In previous editions of NZS3910, as with other international forms, the Principal is represented by the Engineer.  In that role, the Engineer was to act as the Principal's agent and to act independently and fairly as between the Principal and the Contractor in relation to issues like certifying payments, valuing variations, granting extensions of time, certifying completion and determining disputes.  This raised a number of issues, not least that the Engineer was engaged and paid by the Principal, and had its own interests to protect (not least to its insurers). 

For a detailed discussion of the role of the Engineer, and its extension to project managers and other notionally independent certifiers, see my paper on the Role of the Engineer.

Instead, much like the Project Manager and Supervisor in NEC3, the traditional role in NZS3910:2023 is split between the Contract Administrator, who acts for the Principal (see clause 6.2.1) and the Independent Certifier who is to be independent and impartial (see clauses 6.2.2 and 6.2.3).  In a move which perhaps defeats the purpose of splitting the roles, the Contract Administrator and the Independent Certifier may be the same person (see clause 6.1.2).

The roles are outlined in greater detail in the balance of clause 6.

In light of the caselaw on such split roles (outlined in the paper linked above), it is doubtful if this change will achieve much in practical terms, let alone reduce conflicts of interest, as when issuing a Final Decision, the Independent Certifier will be determining disputes over his or her own prior certification of payments, variations, extensions of time and other matters.   

As an interim measure, I see no difficulty in the Independent Certifier issuing interim binding decisions, but the underlying conflict of interest remains.  Adjudication is a better forum for such interim decision making, if used appropriately.

2.  Payment

The new edition retains the options of lump sum, measure and value, and cost reimbursement.  Each option now reflects that the contract may include a mix of payment methods, with different items identified in the Schedule of Prices as being lump sum, remeasure, cost plus or even target price (see below).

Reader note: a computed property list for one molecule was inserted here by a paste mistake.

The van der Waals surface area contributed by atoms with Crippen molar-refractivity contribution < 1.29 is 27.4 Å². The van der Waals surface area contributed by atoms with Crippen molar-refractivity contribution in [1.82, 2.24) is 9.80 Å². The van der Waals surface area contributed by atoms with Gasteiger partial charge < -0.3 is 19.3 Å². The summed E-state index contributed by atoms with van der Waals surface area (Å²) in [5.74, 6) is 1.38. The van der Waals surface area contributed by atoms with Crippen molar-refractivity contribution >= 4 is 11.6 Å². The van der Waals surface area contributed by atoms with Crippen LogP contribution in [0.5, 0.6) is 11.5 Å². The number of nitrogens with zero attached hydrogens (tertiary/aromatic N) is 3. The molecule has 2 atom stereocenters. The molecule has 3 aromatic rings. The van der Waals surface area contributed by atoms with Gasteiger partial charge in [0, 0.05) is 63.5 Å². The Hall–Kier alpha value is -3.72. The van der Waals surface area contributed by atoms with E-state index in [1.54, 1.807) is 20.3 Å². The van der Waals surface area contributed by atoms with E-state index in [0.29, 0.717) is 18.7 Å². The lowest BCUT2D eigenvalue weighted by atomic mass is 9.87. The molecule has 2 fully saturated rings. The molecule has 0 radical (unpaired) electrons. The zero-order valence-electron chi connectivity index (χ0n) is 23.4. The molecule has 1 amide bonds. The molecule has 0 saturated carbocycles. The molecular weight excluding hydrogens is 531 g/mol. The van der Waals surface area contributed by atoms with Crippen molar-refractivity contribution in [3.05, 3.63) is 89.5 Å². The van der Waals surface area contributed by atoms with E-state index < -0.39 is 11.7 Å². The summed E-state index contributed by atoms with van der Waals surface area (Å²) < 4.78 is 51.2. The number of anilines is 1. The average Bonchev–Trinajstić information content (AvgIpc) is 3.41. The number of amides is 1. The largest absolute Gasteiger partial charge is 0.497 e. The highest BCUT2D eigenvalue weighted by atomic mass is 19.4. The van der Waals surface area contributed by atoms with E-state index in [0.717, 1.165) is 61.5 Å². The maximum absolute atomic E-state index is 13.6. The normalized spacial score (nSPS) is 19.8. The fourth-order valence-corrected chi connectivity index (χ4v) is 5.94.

A new addition is the target price option (see clause 2.5).  This is a concept carried over from alliance contracts, where the Contractor is paid the cost of the works (limb 1), margin (limb 2) and a painshare/gainshare adjustment to the Contractor's margin depending on the final outturn cost (limb 3). In alliance contracts, a great deal of time and effort is put into agreeing the target outturn cost, and the basis upon which it is adjusted to formulate the final target cost against which the final actual cost is measured.  Clause 2.5 lacks much of that detail, providing simply that the Target Price is adjusted on the same basis as the Contract Price, ie by Variations.  Time will tell if this is sufficient.

The Final Account and Final Certification provision is new (see clause 9.11).  Neither is to be covered by the payment provisions in the Construction Contracts Act (see clause 9.11.8).  If this is effective, or if a Court will hold that a Final Account expressed to be a payment claim will still fall under the default provisions in sections 22 & 23 of the Act, is an open question.

The provisions relating to working day rates (see clauses 9.3.12, 9.3.13 & 9.3.15) remain unchanged, with the result that while the Contractor may have nominated a working day rate, to be applied to extensions of time, that may be adjusted (presumably by the Independent Certifier - that is not specified) if that amount is "inequitable".

3.  Bonds

The bond provisions (see clause 3) have been cleaned up, compared to previous editions, with the form of bond being clearly "on-demand" (see Schedule 3), the Contractor removed as a signatory to the bond, and the basis upon which the bond is to be released being spelt out explicitly.